3. For regular expressions r and s, draw r | s by adding a new start state with epsilon transitions to the start states of r and s, and a new final state with epsilon transitions from each final state in r and s.
  4. For regular expressions r and s, draw rs by adding epsilon transitions from the final states of r to the start state of s.
  5. For regular expression r, draw r* by adding new start and final states, and epsilon transitions (a) from the start state to the final state, (b) from the final state back to the start state, (c) from the new start to the old start and from the old final states to the new final state.
  6. For parenthesed regular expression (r) you can use the NFA for r.

NFA's can be converted automatically to DFA's

Method: Construct transition table Dtran (a.k.a. the "move function"). Each DFA state is a set of NFA states. Dtran simulates in parallel all possible moves N can make on a given string.

Operations to keep track of sets of NFA states:

set of states reachable from state s via epsilon
set of states reachable from any state in set T via epsilon
set of states to which there is an NFA transition from states in T on symbol a


Dstates := {e_closure(start_state)}
while T := unmarked_member(Dstates) do {
	for each input symbol a do {
		U := e_closure(move(T,a))
		if not member(Dstates, U) then
			insert(Dstates, U)
		Dtran[T,a] := U

lex(1) and flex(1)

These programs generally take a lexical specification given in a .l file and create a corresponding C language lexical analyzer in a file named lex.yy.c. The lexical analyzer is then linked with the rest of your compiler.

The C code generated by lex has the following public interface. Note the use of global variables instead of parameters, and the use of the prefix yy to distinguish scanner names from your program names. This prefix is also used in the YACC parser generator.

FILE *yyin;	/* set this variable prior to calling yylex() */
int yylex();	/* call this function once for each token */
char yytext[];	/* yylex() writes the token's lexeme to this array */

The .l file format consists of a mixture of lex syntax and C code fragments. The percent sign (%) is used to signify lex elements. The whole file is divided into three sections separated by %%:

   helper functions

The header consists of C code fragments enclosed in %{ and %} as well as macro definitions consisting of a name and a regular expression denoted by that name. lex macros are invoked explicitly by enclosing the macro name in curly braces. Following are some example lex macros.

letter		[a-zA-Z]
digit		[0-9]
ident		{letter}({letter}|{digit})*

The body consists of of a sequence of regular expressions for different token categories and other lexical entities. Each regular expression can have a C code fragment enclosed in curly braces that executes when that regular expression is matched. For most of the regular expressions this code fragment (also called a semantic action consists of returning an integer that identifies the token category to the rest of the compiler, particularly for use by the parser to check syntax. Some typical regular expressions and semantic actions might include:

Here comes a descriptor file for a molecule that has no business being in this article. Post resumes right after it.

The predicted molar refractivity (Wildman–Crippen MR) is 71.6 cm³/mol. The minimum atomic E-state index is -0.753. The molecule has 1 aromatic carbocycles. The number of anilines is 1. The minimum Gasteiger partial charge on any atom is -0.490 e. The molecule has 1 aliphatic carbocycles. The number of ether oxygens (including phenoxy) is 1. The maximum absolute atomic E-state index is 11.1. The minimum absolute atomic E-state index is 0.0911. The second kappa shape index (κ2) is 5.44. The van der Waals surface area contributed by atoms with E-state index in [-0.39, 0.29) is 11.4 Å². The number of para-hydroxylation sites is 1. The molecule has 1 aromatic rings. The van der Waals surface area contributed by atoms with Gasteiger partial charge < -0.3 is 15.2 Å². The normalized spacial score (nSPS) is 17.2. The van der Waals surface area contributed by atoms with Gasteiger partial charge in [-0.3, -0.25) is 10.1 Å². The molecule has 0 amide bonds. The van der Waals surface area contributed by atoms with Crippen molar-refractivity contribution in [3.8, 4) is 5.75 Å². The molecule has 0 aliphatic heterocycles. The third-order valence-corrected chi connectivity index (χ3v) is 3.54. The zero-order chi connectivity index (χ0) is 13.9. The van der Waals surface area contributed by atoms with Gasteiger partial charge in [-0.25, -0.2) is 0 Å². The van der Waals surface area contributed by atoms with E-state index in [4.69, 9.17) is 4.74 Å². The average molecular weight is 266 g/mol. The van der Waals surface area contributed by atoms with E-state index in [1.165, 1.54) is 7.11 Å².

" "		{ /* no-op, discard whitespace */ }
{ident}		{ return IDENTIFIER; }
"*"		{ return ASTERISK; }
You also need regular expressions for lexical errors such as unterminated character constants, or illegal characters.

The helper functions in a lex file typically compute lexical attributes, such as the actual integer or string values denoted by literals.

Lex extended regular expressions

Lex further extends the regular expressions with several helpful operators. Lex's regular expressions include:
normal characters mean themselves
backslash escapes remove the meaning from most operator characters. Inside character sets and quotes, backslash performs C-style escapes.
Double quotes mean to match the C string given as itself. This is particularly useful for multi-byte operators and may be more readable than using backslash multiple times.
This character set operator matches any one character among those in s.
A negated-set matches any one character not among those in s.
The dot operator matches any one character except newline: [^\n]
match r 0 or more times.
match r 1 or more times.
match r 0 or 1 time.
match r between m and n times.
concatenation. match r1 followed by r2
alternation. match r1 or r2
parentheses specify precedence but do not match anything
lookahead. match r1 when r2 follows, without consuming r2
match r only when it occurs at the beginning of a line
match r only when it occurs at the end of a line

Lexical Attributes and Token Objects

Besides the token's category, the rest of the compiler may several pieces of information about a token in order to perform semantic analysis, code generation, and error handling. These are stored in an object instance of class Token, or in C, a struct. The fields are generally something like:
struct token {
   int category;
   char *text;
   int linenumber;
   int column;
   char *filename;
   union literal value;
The union literal will hold computed values of integers, real numbers, and strings.

Lexical Analysis and the Symbol Table

In many compilers, the symbol table and memory management components of the compiler interact with several phases of compilation, starting with lexical analysis.

A hash table or other efficient data structure can avoid this duplication. The software engineering design pattern to use is called the "flyweight". Example: Figure 3.18, p. 109. Use "install_id()" instead of "strdup()" to avoid duplication in the lexical data.

Syntax Analysis

Parsing is the act of performing syntax analysis to verify an input program's compliance with the source language. A by-product of this process is typically a tree that represents the structure of the program.

Context Free Grammars

A context free grammar G has: